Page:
PepsiCo’s products could be substituted, based on consumer preferences and other variables. The influence of substitution on the firm’s business and industry environment are examined in this component of the Five Forces analysis. The following external factors contribute to the strong threat of substitutes against PepsiCo:

  • High performance of substitutes (strong force)
  • Low switching costs (strong force)
  • High availability of substitutes (strong force)

Most substitutes to PepsiCo’s products are satisfactory. For example, consumers easily enjoy real fruit juices and brewed coffee products instead of drinking Pepsi or Tropicana products. In addition, PepsiCo consumers can easily shift to these substitutes, which are generally affordable. Also, most of these substitutes are widely available in grocery stores and other providers. Based on this component of the Five Forces analysis, the external factors make the strong threat of substitution a priority issue facing PepsiCo.

Threat of New Entrants or New Entry (Moderate Force)

PepsiCo must remain strong despite the possibility of new firms competing against it. This component of the Five Forces analysis covers the influence of new entrants or new firms on the food and beverage industry environment. The external factors that maintain the moderate threat of new entry against PepsiCo are as follows:

  • Low switching costs (strong force)
  • Moderate customer loyalty (moderate force)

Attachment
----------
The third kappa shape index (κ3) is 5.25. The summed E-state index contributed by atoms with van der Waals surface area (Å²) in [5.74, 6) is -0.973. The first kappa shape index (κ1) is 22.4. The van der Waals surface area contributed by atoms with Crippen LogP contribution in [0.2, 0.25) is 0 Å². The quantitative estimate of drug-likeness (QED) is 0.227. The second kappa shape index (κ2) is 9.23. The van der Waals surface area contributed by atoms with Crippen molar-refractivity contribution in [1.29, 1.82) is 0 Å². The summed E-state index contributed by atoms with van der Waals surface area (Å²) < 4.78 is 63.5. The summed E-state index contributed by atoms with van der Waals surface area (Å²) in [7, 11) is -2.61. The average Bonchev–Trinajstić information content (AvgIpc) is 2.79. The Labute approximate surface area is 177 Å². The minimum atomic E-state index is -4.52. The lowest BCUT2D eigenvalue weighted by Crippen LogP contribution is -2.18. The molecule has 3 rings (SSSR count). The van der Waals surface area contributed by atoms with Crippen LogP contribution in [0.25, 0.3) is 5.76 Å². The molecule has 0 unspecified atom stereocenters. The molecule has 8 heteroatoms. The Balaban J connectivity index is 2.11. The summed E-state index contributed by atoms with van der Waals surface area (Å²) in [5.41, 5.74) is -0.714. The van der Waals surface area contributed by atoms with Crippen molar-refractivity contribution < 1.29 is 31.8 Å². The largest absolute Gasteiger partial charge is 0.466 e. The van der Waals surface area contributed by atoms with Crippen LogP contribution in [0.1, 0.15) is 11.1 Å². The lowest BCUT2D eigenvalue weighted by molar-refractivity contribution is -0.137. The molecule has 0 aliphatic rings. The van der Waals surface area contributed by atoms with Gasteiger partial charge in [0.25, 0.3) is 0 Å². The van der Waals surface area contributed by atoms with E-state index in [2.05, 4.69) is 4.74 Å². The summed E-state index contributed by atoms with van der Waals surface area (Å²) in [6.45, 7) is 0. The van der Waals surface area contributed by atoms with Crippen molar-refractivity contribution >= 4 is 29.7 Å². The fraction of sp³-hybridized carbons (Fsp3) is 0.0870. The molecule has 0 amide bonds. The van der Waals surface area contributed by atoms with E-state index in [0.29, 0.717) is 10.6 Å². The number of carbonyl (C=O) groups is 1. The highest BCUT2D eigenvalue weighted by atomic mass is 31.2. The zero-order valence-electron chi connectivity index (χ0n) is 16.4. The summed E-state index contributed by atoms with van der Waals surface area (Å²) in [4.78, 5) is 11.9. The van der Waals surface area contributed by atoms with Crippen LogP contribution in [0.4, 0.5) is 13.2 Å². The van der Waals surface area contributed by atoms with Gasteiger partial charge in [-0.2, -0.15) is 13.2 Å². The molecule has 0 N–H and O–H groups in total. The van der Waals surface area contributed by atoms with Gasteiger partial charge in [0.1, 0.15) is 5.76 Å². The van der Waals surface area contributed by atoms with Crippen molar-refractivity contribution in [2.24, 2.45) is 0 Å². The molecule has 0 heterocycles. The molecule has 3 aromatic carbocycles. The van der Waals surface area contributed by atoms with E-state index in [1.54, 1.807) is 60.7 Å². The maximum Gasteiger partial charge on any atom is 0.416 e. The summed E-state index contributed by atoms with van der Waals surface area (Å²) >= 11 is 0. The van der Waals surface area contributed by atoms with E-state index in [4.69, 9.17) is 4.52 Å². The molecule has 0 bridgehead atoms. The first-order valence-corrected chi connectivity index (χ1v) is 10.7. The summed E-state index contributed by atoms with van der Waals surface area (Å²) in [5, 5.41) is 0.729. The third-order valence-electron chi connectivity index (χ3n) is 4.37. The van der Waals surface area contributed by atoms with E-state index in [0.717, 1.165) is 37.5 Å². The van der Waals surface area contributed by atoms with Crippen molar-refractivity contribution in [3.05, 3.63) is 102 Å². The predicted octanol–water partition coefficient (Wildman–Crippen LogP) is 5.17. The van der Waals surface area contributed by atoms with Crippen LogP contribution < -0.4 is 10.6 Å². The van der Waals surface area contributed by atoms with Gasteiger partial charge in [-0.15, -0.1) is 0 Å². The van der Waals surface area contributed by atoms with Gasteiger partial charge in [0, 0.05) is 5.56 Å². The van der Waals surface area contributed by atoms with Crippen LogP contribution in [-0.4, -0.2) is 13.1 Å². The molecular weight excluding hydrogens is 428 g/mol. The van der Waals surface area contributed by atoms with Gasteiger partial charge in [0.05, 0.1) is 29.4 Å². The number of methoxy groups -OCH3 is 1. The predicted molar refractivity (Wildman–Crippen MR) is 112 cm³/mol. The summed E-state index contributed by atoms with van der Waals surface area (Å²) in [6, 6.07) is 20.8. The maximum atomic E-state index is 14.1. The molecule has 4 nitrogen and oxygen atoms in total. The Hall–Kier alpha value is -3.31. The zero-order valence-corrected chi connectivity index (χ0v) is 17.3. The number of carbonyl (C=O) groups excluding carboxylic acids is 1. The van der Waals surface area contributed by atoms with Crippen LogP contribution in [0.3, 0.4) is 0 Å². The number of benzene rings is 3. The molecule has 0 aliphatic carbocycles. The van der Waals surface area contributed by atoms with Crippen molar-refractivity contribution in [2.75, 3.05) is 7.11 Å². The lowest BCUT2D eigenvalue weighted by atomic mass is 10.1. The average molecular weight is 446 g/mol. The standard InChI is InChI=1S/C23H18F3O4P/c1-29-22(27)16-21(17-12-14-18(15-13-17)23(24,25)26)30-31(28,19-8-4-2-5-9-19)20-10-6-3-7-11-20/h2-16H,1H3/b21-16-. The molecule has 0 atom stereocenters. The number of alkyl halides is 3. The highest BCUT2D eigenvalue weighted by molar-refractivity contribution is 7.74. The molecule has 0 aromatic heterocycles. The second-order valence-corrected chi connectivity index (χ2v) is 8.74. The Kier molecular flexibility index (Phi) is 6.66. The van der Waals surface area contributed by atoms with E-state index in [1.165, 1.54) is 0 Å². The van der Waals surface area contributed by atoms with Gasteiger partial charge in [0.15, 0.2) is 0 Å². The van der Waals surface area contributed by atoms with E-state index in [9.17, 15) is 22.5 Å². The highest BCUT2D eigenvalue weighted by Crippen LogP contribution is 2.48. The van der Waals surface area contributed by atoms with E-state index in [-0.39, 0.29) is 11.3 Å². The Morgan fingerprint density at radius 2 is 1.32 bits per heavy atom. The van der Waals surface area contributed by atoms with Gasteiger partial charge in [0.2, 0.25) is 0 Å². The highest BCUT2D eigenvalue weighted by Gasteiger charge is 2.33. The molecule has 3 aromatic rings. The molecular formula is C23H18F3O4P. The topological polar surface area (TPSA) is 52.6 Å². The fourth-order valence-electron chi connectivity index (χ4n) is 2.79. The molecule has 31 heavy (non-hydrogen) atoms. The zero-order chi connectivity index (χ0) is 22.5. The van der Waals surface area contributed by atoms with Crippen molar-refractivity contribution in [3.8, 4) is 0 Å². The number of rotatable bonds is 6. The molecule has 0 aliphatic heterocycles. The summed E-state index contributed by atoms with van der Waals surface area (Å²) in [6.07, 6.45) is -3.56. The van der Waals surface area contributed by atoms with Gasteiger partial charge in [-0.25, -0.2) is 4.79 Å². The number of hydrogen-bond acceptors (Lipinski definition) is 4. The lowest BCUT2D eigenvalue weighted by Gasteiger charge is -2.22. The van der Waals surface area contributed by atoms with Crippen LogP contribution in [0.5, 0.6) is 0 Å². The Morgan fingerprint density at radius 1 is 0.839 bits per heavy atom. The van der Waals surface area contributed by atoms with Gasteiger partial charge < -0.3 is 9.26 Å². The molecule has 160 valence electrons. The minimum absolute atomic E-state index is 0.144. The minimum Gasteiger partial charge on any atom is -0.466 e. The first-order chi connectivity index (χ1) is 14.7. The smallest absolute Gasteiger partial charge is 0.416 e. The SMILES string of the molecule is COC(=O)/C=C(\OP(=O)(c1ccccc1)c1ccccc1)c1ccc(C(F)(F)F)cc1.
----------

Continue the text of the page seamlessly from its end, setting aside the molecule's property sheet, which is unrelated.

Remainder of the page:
• High cost of brand development (weak force)

New firms threaten PepsiCo because consumers can easily shift from one company to another (low switching costs). However, through moderate customer loyalty, PepsiCo has a corresponding level of protection from new entrants. Also, the high cost of brand development makes it difficult for new entrants to directly compete against PepsiCo, which has one of the strongest brands in the industry. In this component of the Five Forces analysis, external factors make the threat of new entrants a secondary concern for PepsiCo’s management.

References
  • Burke, A., van Stel, A., & Thurik, R. (2010). Blue ocean vs. five forces. Harvard Business Review88(5), 28-29.
  • Dobbs, M. (2014). Guidelines for applying Porter’s five forces framework: a set of industry analysis templates. Competitiveness Review24(1), 32-45.
  • Grundy, T. (2006). Rethinking and reinventing Michael Porter’s five forces model. Strategic Change15(5), 213-229.
  • PepsiCo 2014 Annual Report.
  • PepsiCo Inc. (2012). PepsiCo Announces Strategic Investments to Drive Growth.
  • Roy, D. (2011). Strategic Foresight and Porter’s Five Forces. GRIN Verlag.